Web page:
Q2. Being allergic to bee stings, have you had any narrow escapes?

Narrow? I guess if you call physically dying a narrow escape then sure. When I was 14 I was stung by a bee resulting in a mad dash to the hospital. Unfortunately for me my ma took me to the Lyell McEwan on a Saturday night! While she was arguing with the admission nurses I quietly slid off my chair unable to breath anymore. By the time they finally got me into the emergency rooms my heart had stopped and I was, for all intensive purposes, dead. Loads of adrenalin and other drugs later the prognosis was worse - I got better.

Q3. It's obvious that you're a fan of the comicbook. Who are your favourite characters, writers and artists?

Too many to mention. No real favourite character, although I do have a soft spot for the Phantom and, naturally (being a boy), I do like the iconic figures of Captain America and the like. Personally you could eliminate shit like Wolverine and I'd be happy - very few people have actually written that character right.

Writers? Alan Moore and Alan Grant spring to mind, obviously. With the later stuff, ie: stuff out now, none of them interest me at all. Too many 'events'.

Artists - Norm Breyfogle, Alan Weiss, Armando Gil, Dave Simons - those guys all move me, along with a hundred others.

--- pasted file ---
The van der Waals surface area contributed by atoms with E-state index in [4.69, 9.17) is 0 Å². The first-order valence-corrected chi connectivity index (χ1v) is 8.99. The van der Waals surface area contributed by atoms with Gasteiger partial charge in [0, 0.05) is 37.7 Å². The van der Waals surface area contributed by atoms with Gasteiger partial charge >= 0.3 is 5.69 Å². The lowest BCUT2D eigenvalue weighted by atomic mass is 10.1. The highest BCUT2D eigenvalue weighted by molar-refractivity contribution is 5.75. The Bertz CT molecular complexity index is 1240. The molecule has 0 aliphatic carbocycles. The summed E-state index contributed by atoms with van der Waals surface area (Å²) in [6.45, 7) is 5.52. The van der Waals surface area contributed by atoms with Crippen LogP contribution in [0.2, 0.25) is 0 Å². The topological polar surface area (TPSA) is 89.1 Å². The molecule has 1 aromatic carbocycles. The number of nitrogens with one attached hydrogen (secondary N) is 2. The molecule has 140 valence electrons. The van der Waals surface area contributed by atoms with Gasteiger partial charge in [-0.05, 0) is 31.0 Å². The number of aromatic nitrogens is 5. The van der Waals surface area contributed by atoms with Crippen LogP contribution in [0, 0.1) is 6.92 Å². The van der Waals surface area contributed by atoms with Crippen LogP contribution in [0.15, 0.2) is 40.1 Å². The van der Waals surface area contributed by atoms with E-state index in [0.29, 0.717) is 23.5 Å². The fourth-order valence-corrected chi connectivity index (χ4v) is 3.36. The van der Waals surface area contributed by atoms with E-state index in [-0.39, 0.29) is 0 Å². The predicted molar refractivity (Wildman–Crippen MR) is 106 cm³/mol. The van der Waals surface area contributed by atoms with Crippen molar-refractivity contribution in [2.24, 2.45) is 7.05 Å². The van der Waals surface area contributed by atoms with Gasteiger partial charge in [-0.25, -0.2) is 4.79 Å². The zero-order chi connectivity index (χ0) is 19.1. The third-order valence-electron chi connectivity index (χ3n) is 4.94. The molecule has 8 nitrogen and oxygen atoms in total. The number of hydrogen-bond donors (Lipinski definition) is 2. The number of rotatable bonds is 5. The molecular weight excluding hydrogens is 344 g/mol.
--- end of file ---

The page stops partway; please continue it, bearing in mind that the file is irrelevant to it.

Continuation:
Q4. Do you enjoy reading other forms of fiction, too?

Here's my confession - I'm not a huge fan of fiction. Never have been. I love non-fiction. History. Bio. Events. I watch TV and scream at it when I see errors.

I have read a lot of fiction but after a while I realised that what I was reading just wasn't as interesting to me as the stories behind the stories. I love 1984, for example, but I wanted to know what was going on behind the scenes, what prompted Orwell to write it. It's why I write not about comic books, but what goes into them. Who wants to read what I, or anyone else for that matter, thinks of a topic? But if I can give you the backstory to a series or an event, then I'm sure that's more entertaining than the event or story itself. I thirst for knowledge and my flaw is that I think everyone else does. As I've found out in recent times, some people prefer to remain ignorant.

Q5. Tell us one of your personal or professional ambitions for the next decade.

To be alive. I'm just happy to keep working behind the scenes and allowing others to get all the credit. If more of my stuff makes it out there, either with my by-line or with someone elses, then that'll be fine for me.

Related Posts Plugin for WordPress, Blogger...